Ammonia and phosphoric acid react in a pipe inside of the granulator. Steam generated by the reaction is released in the granulator and swept out with a current of air. This arrangement is simpler and less expensive than the use of a tank pre-neutraliser. An additional advantage is that it uses more concentrated phosphoric acid; thus, slurry discharged into the granulator contains less water and the recycle ratio is decreased. A plant using the pipe reactor has a recycle ratio of 3: 1 (as compared with a 5: 1 ratio for tank pre-neutralisation) .
A pipe reactor is, literally, just that – a length of pipe into which raw materials are introduced to react. The most common embodiment is the T-reactor, which has a T-shaped mixer at one end, Alternatively, the mixer head may be cross-shaped. In a T-shaped reactor (Figure 4), ammonia (gas or liquid, preferably liquid) is introduced to the mixer in the direction of the horizontal axis; the other feed – phosphoric acid and, sometimes, small quantities of sulfuric acid – is added to the mixer head at a right angle to the ammonia.
While in the pipe, ammonia and phosphoric acid react to produce a slurry, which is discharged from the end of the pipe directly into the granulator. Further ammoniation and incorporation of other solid ‘materials, in the case of NPKs particularly, take place in the granulator, which is generally a drum granulator.
The pipe reactor is, in most instances, a replacement for the pre-neutraliser. It is simpler to operate, avoids the need to pump slurry, and is cheaper too. The main advantage is that the pipe reactor can produce a more concentrated slurry than can a pre-neutraliser, and thus the specific process water requirement is much less. Consequently, less water needs to be introduced with the raw materials – 54% P2O5 phosphoric acid may be used instead of 40%-42% acid – and the recycle ratio can thus be reduced. This, in turn, reduces the size of the materials handling equipment needed or, in an existing plant, permits capacity to be increased.
A downside of the pipe reactor can be scaling in case of the use of phosphoric acids with high metal content.
Because the reaction is confined in such a small space, the heat balance of the process is generally improved as well. In that much of the water is vapourised in the reactor itself by the heat of reaction, product leaving the granulator is much drier and energy consumption for drying can be reduced. The main advantages of the pipe reactor process, compared with the pre-neutraliser process, can be summarised as follows :
- Lower investment cost:
- no pre-neutraliser.
- low recycle ratio.
- Lower operating cost:
- close to autothermal operation (no heating energy).
- low electric power consumption.
- lower citrate-insoluble P2O5.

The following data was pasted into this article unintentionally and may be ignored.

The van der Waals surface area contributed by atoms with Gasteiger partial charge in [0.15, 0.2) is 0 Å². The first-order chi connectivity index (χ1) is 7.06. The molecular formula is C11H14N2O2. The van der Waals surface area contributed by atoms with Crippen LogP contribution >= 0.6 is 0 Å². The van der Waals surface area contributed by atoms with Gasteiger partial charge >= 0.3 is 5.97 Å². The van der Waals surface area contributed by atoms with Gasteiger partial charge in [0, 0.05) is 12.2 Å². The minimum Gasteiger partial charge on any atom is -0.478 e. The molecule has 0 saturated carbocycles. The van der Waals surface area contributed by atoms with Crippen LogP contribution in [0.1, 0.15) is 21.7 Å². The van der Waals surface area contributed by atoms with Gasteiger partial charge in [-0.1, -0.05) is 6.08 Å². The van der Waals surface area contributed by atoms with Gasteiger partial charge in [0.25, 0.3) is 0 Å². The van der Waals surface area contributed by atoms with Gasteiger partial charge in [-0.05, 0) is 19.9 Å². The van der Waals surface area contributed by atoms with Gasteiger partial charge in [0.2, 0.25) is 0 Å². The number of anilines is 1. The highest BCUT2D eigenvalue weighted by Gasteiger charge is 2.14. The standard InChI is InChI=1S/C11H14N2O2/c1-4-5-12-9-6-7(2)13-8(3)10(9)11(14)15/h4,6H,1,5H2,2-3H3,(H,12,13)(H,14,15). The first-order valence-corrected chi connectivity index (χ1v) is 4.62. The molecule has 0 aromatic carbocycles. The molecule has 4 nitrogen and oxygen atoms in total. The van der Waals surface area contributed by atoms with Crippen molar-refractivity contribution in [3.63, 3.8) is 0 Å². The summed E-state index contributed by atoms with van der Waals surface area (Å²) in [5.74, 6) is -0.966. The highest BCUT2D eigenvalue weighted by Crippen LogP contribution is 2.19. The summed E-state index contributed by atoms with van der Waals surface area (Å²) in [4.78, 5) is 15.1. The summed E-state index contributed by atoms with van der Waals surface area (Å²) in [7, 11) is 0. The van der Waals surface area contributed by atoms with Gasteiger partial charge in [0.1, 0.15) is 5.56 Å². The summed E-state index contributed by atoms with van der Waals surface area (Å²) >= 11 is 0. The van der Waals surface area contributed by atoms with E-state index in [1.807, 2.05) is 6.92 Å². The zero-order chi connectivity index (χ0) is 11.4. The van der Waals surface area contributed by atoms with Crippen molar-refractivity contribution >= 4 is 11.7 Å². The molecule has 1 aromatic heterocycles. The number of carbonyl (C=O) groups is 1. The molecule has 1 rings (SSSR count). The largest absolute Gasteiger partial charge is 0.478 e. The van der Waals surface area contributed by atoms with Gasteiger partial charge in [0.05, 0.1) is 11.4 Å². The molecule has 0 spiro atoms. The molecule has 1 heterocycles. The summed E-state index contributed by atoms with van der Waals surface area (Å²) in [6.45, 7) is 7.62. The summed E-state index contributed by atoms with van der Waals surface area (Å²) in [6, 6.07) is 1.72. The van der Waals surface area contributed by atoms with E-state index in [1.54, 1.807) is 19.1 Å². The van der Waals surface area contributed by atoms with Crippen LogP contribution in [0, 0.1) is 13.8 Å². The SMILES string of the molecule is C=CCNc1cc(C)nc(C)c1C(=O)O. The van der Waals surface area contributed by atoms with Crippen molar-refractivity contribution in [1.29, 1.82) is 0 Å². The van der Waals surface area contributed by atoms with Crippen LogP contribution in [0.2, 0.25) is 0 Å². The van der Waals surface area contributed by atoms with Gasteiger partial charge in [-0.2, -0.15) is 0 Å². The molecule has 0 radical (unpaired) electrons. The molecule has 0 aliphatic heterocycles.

- high efficiency in ammonia consumption.
- High adaptability concerning feedstocks:
- suitable for phosphoric acids from various origins; even some sludges may be used.
- can be fed exclusively with merchant-grade acid at 52%-54% P2O5 and so is well adapted for plants that import their phosphoric acid.
- High operating flexibility and stability:
- well-proven scrubbing system.
- effective control of granulation conditions
- Wide variety of product formulations:
- MAP, DAP, or various types of NPK.
- Low environmental impact:
- low emission values.
Typical utilities consumptions of the pre-neutraliser and pipe-reactor processes are given in Table 2.
Another process applied mainly in the Far East is the production of nongranular MAP for use as an intermediate in producing compound fertilisers. ln most cases, the product is made in large plants located adjacent to phosphoric acid plants. Often the product is shipped to smaller granulation plants for use as raw material to be granulated with others in an agglomeration granulation of compound fertilisers.
Although production of powdered MAP is declining, it is still produced in some plants as a cheap and efficient method to solidify sludge phosphoric acid or raffinate from cleaned phosphoric acids into a fertiliser intermediate or a feed material.
1. Handley, M. M. 1984. “Effects of Impurities .on Production of Diammonium Phosphate,” IFA Technical Conference Proceedings, Paris, France.
2. Marze, L. M., and J. L. Lopez-Ninio. 1986. “Powdered or Granular DAP,” In New Diammonium Phosphate Technology Proceedings 245, The Fertiliser Society, London.
3. Improved Techniques for Ammonium Phosphate Production. 1986. Phosphorus and Potassium, 144 (July-August):27-33.
Links to related IFS Proceedings
23, (1953), Ammoniation of Superphosphate, J Angus
162, (1977), Developments in Ammonium Phosphate Technology, I A Brownlie, E Davidson, T R Dick
216, (1983), Granulation of Ammonium Phosphates – Recent Experiences, K J Barnett, D M Ivell, S F Smith
244, (1986), Adapting a Pipe Reactor to a Blunger for NPK Production, R J Milborne, D W Philip
245, (1986), New Diammonium Phosphate Technology – Powdered or Granular DAP, L M Marzo, J L Lopez-Nino
245, (1986), Dual Pipe Reactor Process for DAP, NP and NPK Production, P Chinal, Y Cotonea, C Debateux, J F Priat